Un abrazo fuerte, SC

  3. Oh how I miss you! Reading your words, feeling your thoughts, it makes the distance not seem so far. Your love and total commitment during my time in BA says everything about the type of person and friend you are. You were lent to me; my angel and caregiver while I was there because God knew I needed it. Your physical presence may have been short term, but your spiritual presence, your heart, your friendship…that will last a lifetime. There is truly not a day that goes by that I don’t see your smile, think of your wit, enjoy a memory…in case I didn’t say it “Thank you, thank you for being you!” I’m so glad there is peace and contentment inside of you. I’m glad there are people to fill the void when needed, new friends, old friends, Carlos…you are truly blessed!

  4. Hey my gorgeous Melonie,

    What a time we had eh?
    And what a delight that you have commented here!

    I thank you for the lovely things you say.
    You were a precious and special connection that I could never have foreseen… you are right we were sent to each other by a power greater than ourselves for that time. I know you needed me but I needed you too, you inspiring and courageous woman that you are, to illuminate the path for me as I navigated my way out of quite a difficult few months.

    I miss you too: every time I pass Libertad, every time we eat ‘frutillas con crema’, every time we go to Feria de Mataderos like today (ONE day I will take you there)… the list is endless.

    I send you a huge hug and so does Carlos.

    SC

  5. I relate to the aquarian take on friendships. It’s a special thing we have, the ability to love so completely, and then to let it pass, knowing that the passing doesn’t diminish the friendship at all. I used to be so hard on myself for this, because it seemed to hurt my friends at times, but as I become more comfortable I understand that I can’t be any other way.

  6. Hmmm… and here I thought that interpretation was meant for us Scorpios. At least I don’t feel quite so alone now…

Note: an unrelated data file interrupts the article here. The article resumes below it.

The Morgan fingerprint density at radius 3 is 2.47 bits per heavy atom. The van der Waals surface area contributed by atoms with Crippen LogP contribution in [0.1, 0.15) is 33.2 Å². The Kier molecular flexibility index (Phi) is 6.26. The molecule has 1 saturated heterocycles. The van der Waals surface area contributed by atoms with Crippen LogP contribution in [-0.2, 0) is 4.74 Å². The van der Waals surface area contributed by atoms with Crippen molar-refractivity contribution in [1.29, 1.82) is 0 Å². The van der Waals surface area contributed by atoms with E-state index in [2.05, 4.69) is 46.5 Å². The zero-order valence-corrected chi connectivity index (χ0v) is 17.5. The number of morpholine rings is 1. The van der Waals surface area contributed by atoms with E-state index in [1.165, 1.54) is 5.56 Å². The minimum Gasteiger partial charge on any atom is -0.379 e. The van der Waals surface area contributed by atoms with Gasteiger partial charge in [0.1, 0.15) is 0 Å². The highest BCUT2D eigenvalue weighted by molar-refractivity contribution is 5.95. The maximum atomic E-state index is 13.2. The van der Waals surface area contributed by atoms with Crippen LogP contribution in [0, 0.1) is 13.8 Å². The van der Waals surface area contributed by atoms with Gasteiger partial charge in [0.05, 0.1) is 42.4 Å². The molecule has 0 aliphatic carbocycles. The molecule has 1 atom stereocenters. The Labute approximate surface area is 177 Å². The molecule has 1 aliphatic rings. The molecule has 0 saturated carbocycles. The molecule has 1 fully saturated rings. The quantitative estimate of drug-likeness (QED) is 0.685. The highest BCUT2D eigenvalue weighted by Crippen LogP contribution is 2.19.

This is a wonderful post. It’s also a testament to YOU that special people are continually brought to you.

    😉

  7. Mtnhighmama
    I love the way you describe this:

    ‘It’s a special thing we have, the ability to love so completely, and then to let it pass, knowing that the passing doesn’t diminish the friendship at all.’

    Exacto.

    And Tangobaby, welcome to the club of Aquarians, Scorpians, and maybe a whole load of others besides who feel this way. It is a relief to me to know that I am not the only one.

    Thank you both for connecting with me today.

    SC

  8. I love this post. I’ve been reading the blog regularly but this post moved me to comment. I’ve moved to Belgium and people always seem to be moving in and out. But I think what’s important is to be there in that moment. Completely, and all else follows.

    I (like you) met my girlfriend at a Milonga over a weekend another close friend was leaving the country. It was a strange twist of fate but opening yourself to the possibilities that exist opens the door to everything else.

    How is the writing going?

  9. Hey Hippybogus, thanks for commenting!

    Yes that’s it isn’t it? Completely in the moment. And I do think that living in another place like BsAs where people are always coming and going kind of helps me to see that it’s ok that way. It’s a bit of a relief.

    I so agree that if we are fully present in the moment, all else (the mystery that is tomorrow) follows. If we are trying to second guess the next part or worrying about what we did or did not do yesterday, then it stops us from connecting this second, and it’s really all we have: that moment, now… and that moment now is the moment we might meet the love of our life, or eat our last ever ice-cream, or dance our most intense tango…

    Ah the writing… well this blog is keeping me rather busy!
    However, I am beginning to play more with my writing outside of the blog and see where it goes: I have basically taken off the pressure of an end goal for now (a book)… At the moment it feels good. Thanks for asking!

    Besos to you and Belgium, SC